Kenneth Mugabi is a song writer, story teller, producer and a passionate Afro-Soul performer who creates music content that traces African heritage.
His music came into the limelight recently when he staged his maiden concern in which he left many people wowed. Since then, Mugabi has conquered the hearts and minds of soul music lovers in Uganda and beyond. His impeccable voice coupled with the way he fuses it with African instruments, has often made many stop and marvel at the great talent.
Mugabi is a unique kind of musician who likes to categorise his music as Afro-Soul. This perhaps comes from the relatively slow Rythms about love and life. Although a number of people want to liken her style to that of Maurice Kiirwa, Mugabi insists his style is different.
The Sunrise’s Fahad Kasibante talked to Mugabe about his music and forthcoming launch of his album titled ‘Ugandan’.
Qn. Tell us about your school life.
Ans. I was born to the late Godfrey Taire Idhwege. I went to Kibuli Primary School, Lubiri high, Magera high, Migadde high and Makerere University where he obtained a Bachelors of Arts degree in Music Dance and Drama.
Qn. What kind of Music do you do?
Ans. I do Afro-Soul. But the reality is that I fuse a lot of genres. The foundation for Afro-Soul is traditional. I get Rnb and add on Ganda and fuse it a little.
Qn. Do you think the audience understands your Music?
Ans. Many people initially did not understand my music. So I said I should give it time. Right now those who didn’t appreciate it, now do understand. Some people say I sing urban Kadongo Kamu, others say I have an Elly Wamala element, others call me the African Eddie Sheran.
Qn. Why did you choose Afro-Soul of all genres?
Ans. I observed and realized that other genres such as Afro pop are crowded. I decided I should focus on a genre with less competition. By then Maurice Kirya was popular with his soul music. I chose to do Afro-Soul. There is something with the African touch that cannot be said but felt. Come to my show you will feel it.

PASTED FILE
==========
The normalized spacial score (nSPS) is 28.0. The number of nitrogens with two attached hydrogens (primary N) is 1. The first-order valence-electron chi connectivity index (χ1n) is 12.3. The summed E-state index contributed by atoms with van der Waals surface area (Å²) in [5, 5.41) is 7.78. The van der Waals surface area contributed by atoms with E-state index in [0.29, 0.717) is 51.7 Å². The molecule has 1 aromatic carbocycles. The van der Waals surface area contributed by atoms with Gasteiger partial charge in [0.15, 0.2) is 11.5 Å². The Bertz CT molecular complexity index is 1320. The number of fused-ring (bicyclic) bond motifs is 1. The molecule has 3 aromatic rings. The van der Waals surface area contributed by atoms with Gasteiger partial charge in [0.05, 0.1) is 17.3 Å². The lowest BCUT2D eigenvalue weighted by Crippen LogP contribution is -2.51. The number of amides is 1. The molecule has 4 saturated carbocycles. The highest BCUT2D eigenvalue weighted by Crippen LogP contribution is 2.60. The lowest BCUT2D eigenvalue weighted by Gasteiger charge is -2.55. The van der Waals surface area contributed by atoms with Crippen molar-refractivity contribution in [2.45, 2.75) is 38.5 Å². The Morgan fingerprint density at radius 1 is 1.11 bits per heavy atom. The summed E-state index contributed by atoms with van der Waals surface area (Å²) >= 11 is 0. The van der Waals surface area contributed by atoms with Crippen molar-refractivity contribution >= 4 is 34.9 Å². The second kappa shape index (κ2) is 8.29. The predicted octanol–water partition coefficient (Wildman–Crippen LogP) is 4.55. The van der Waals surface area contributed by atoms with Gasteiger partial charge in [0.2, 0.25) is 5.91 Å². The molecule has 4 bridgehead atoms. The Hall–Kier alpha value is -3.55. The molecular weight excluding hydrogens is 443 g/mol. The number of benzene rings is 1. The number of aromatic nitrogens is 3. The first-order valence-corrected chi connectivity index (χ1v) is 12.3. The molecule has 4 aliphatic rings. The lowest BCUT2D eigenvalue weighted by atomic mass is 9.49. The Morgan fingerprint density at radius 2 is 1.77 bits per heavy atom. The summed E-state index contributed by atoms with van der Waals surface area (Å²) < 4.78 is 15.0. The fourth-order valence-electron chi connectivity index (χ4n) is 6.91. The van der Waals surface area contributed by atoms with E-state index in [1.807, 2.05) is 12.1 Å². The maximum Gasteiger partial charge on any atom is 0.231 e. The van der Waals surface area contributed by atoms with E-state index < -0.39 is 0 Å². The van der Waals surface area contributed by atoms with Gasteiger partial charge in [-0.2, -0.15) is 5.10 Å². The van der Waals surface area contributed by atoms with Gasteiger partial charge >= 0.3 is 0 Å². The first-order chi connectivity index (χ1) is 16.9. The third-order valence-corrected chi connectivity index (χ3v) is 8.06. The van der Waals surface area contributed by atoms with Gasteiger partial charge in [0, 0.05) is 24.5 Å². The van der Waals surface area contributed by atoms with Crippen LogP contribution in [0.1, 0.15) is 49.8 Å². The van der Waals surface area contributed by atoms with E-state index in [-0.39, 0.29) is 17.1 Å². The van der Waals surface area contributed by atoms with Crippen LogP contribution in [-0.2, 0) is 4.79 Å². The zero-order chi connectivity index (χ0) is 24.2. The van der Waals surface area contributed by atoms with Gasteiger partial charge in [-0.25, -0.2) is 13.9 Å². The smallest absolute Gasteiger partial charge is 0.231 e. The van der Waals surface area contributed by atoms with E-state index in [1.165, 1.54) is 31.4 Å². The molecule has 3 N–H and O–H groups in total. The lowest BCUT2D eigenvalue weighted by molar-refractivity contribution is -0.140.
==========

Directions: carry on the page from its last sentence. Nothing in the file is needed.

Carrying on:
Qn. don’t you find challenges working with producers?
Ans. I know what I want so I can make a producer do what I want. I direct my production and the producer does the sound engineering. The same was done during the Kadongo Kamu era of legendary musicians Herman Basudde, Elly Wamala, Jimmy Katumba and Paul Kafeero. The only difference is that I have brought it in my generation.
Qn. Can your career be traced from childhood?
Ans. When I was at Kibiri primary, I almost fainted while presenting a song. It was from that point that I hated the stage. I could not even join a School choir in my secondary level . I hated the lime light.
Qn. How did you become the Mugabi the crowd enjoys?
Ans. During my senior six vacation, while I was filling my job forms, I told my friends that I was choosing music over other courses. One of the things I never saw myself do is sit in an office. I have never imagined myself locked in one place from 9am- 5pm.
Kenneth Mugabi on unveiling ‘Ugandan’
Qn. Why do you think Afro-Soul doesn’t get enough airplay compared to other genres?
Ans. Our genre has not been circulating in the mainstream. Am planning to take this genre to the mainstream. There are at least a few people who know Mugabi and his music down town. Let’s give it time.
Qn. Why “Ugandan’ for your second album?
Ans. This is my contribution to the industry. I call it Ugandan because it was inspired by Uganda culture. Besides, it has collaborations with artistes like Maureen Nantume, Irene Namubiru, Lillian Mbabazi and Angella Kalule.
Qn. Why them? The audience expected you to collaborate with soul music artistes?
Ans. That is the thing. I don’t like the saying that “this group of artistes sings for a certain group.” Music is for us all. There is no such thing as this audience understands Nantume’s music. What i am trying to do is contribute to Uganda’s music.
I saw what they can help me accomplish in the industry. They have the audience and I have the work. They will expose me to a wider audience.
Qn. Do you believe, like some, that Uganda’s music lacks originality?
Ans. Ugandans are talented. The problem is fear. They fear to bring out what truly defines them. They produce content the audience is already familiar with. It doesn’t make sense listening to the same lyrics on radio, in clubs, parties, phones and everywhere.
My music has circulated among the audience minus the radio and TV’s. I am not targeting the radio, I am targeting homes, I am targeting a new Sunday, a new morning. That is what am targeting.
Qn. Any challenges so far?
Ans. It requires quite some money especially making it commercial.
Back in the day, I used to face a lot of challenges. I was chased off the Embuutu Y’embutikizi stage and I did not perform.
Qn. Which one of your songs is your breakthrough song?
Ans. People loved Naki. Other songs have only complemented Naki though Nkwegomba has broken barriers. It has raised the name higher.
Kibunomu is my foundation. Any day, any year, any time, any place I can sing Kibunomu and am like wow! Not only in Ugandan audience but everywhere.